Head tilting, leaning, shoulders falling out, quarter falling in, etc. in corners indicate a rider pulling an imbalanced horse into the turn and are indicators of lacking or incorrect basic training.
Watch “straightness” (i.e. true longitudinal bend) through the corners and ride each 6m volte in 4 corner segments. Have the horse in front of the rider’s leg and finish each turn by continuing for one additional step with the forehand on the curved line (i.e. shoulder-fore) before you guide the forehand back to the track in front of the quarters and ride into the short or long sides.
23/W – Whip The rider’s conductor baton, not an instrument of punishment!
In order for it to be useful the dexterity of a rider must be practiced. Find the balance point of your whip 2″ to 3″ below the knob. Firmly place your thumb tip just below this balance point with the whip on top of your rein. This allows the whip to be placed with precision behind the rider’s leg, on the rider’s boot, in a directing encouragement on the shoulder, etc. by a mere up or down tipping of the wrist.
Every tap is a 2-part movement: flick with immediate return into neutral position. Never end the movement with the whip on the horse! “On-Off” must become one unit.
Timing is also crucial. Any fine touch of the whip must take place at the time the horse is ready to raise the leg you want to encourage. A small and rapid double-tap may help while you learn this precision.  
24/X – Halt at X Divulges a rider and horse’s training in a split second. Straightness through the transition into the halt show if the horse is in front or behind the rider’s leg.
The horse must engage into the halt and be allowed to step forward to open for the longer halt frame. Stepping back with the hindlegs shows wrong basics and a hand-ridden horse.
The horse must confidently wait out the 6 seconds without running through a non-existing halt or fussing with the contact, yet keep the tension for a sharp departure.
To get the desired immediate departure don’t simply “squeeze” stronger for a trot. Instead, prepare as if you were going to walk and, as soon as the horse responds (but before it takes that undesired walk step!), repeat the forward aide for trot or canter. This will result in immediate trot or canter departures.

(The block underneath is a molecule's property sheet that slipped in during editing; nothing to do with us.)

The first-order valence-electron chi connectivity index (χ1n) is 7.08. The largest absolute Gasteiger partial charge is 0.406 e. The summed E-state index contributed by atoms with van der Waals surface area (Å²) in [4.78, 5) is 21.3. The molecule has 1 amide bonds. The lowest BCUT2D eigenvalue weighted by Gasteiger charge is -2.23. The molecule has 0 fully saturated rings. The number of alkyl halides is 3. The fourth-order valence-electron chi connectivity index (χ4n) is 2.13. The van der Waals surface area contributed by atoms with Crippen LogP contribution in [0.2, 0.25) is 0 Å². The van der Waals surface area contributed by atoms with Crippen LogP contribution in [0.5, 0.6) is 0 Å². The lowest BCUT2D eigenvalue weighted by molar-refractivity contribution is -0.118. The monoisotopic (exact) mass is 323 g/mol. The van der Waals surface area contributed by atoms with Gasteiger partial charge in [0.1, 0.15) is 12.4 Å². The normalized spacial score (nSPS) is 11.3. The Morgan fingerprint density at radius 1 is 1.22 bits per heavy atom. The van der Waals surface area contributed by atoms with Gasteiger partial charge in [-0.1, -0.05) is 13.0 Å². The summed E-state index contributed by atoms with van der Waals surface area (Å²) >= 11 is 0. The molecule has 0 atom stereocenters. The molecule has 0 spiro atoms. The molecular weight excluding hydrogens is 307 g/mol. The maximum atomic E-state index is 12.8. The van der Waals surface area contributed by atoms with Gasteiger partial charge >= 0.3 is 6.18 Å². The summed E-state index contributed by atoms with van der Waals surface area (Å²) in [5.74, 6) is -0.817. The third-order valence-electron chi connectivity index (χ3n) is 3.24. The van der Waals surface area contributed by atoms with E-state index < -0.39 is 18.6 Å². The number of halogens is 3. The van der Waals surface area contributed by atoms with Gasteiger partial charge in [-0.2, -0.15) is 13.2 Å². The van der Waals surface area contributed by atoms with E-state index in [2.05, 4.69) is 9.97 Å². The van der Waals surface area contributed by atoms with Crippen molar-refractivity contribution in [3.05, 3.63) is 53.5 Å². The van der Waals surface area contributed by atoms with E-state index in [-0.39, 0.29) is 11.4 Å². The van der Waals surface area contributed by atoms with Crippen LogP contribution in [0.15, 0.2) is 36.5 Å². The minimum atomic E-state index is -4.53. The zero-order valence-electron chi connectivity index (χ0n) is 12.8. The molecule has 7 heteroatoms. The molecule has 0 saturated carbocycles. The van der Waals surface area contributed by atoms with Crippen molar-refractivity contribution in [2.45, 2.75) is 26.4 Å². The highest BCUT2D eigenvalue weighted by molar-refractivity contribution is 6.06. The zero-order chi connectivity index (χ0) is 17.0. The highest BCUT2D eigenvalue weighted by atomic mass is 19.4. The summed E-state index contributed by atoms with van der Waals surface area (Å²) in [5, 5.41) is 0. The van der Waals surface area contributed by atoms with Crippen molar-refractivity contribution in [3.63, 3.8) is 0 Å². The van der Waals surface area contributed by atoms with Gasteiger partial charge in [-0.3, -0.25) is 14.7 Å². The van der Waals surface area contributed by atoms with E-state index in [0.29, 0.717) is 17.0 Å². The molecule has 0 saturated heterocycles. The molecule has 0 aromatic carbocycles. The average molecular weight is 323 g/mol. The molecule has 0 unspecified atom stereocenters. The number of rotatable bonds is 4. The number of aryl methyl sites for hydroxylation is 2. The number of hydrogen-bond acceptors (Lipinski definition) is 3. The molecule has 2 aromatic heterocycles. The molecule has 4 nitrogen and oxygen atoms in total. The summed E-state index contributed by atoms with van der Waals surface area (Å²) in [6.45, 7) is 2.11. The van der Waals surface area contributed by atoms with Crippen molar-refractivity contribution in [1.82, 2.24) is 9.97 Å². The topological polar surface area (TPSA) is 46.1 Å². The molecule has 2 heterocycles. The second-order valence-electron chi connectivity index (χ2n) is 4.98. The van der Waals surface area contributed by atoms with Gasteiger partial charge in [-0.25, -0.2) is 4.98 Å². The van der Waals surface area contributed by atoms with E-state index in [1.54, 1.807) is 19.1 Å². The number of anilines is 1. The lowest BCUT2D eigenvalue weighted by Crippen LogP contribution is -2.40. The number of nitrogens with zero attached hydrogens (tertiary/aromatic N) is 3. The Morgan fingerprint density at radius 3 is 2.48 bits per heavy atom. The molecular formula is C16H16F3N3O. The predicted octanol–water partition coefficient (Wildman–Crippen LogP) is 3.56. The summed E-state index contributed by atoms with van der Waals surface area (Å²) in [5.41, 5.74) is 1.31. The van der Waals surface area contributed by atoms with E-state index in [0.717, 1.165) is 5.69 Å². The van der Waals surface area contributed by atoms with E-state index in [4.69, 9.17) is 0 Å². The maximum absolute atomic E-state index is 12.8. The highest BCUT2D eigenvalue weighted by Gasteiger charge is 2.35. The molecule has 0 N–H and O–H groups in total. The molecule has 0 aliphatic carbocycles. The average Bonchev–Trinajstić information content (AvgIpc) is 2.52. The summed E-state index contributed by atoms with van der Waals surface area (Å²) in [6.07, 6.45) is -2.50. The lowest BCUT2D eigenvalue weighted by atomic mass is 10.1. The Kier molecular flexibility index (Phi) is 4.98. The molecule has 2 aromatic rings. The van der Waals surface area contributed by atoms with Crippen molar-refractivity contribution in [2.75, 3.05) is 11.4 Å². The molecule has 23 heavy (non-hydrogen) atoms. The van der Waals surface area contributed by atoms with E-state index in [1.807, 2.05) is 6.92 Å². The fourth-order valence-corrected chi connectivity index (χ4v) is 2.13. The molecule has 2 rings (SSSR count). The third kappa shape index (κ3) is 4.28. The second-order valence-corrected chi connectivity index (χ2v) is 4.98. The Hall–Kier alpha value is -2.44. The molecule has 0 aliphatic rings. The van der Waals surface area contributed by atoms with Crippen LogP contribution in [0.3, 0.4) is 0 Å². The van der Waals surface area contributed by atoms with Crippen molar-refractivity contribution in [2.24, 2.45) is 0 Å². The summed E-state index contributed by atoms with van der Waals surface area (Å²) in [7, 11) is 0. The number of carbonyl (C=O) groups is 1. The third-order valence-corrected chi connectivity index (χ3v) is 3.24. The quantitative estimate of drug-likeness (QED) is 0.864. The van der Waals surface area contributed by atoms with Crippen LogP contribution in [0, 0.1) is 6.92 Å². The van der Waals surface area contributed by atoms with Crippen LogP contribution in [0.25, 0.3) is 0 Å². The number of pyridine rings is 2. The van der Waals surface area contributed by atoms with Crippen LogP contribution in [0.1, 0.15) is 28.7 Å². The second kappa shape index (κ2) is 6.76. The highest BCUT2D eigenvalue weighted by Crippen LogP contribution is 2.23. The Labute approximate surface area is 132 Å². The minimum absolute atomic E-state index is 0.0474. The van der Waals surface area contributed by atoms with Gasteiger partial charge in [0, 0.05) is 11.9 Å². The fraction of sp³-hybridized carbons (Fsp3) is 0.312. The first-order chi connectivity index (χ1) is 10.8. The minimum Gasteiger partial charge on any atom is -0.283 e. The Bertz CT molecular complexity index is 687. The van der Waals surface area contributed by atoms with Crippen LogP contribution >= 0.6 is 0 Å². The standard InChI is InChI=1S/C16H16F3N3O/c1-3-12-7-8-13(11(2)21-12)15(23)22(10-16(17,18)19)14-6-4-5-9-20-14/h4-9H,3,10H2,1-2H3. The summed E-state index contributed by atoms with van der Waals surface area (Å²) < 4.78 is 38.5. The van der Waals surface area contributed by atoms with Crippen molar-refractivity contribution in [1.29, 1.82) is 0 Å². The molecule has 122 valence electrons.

25/Z – Zig-Zag… Describes a left-right, flatter or steeper diagonal 2-track pattern usually parallel to wall, centre- or quarter-lines. Commonly ridden as leg-yield to leg-yield, half-pass to leg-yield, half-pass to half-pass, etc.
Lower level requirements are given in meters, advanced ones in number of strides (canter). Equal numbers of steps or strides in both directions indicate similar rideability on both hands.
Two points must be remembered: 1) if a flexion change is involved, go from e.g. left longitudinal bend to straight, then straight to right (never directly L-R!). 2) Horses can adduct (i.e. cross towards their midline) but cannot abduct (i.e. move lateral to their shoulder or point of hip). So, for the most fluid lateral movements think: cross-forward, cross-forward (not cross-cross) at the trot, or use the suspension phase in the canter.
Thank you for following us on our daily Journey through Horse and Rider Training. If you enjoyed this series, please do let us know.

copyright Rivkah Roth DO DNM

Dr. Rivkah Roth is the founder of Equiopathy and a natural health practitioner, lecturer and author with over five decades in the saddle as a correction rider (Swiss National License LMS since 1968) and many hours as a National Grand Prix and FEI C dressage judge. Student successes include professional coaches on five continents (incl. CDN/EC I to III, ISR I to III, Dutch 3rd Level Instructor, USA, AUS), 1986 Dressage World Championships alternate (CDN), 1986 National GP Kuer Champion (CDN), 1992 Barcelona Olympics Longlist 3-Day (CDN), 2002 Young Horse Dressage World Championships – Verden/GER (ISR), World Cup and WEG dressage horse (CDN), many Nat. and Provincial Champions all levels (CDN / ISR / SUI).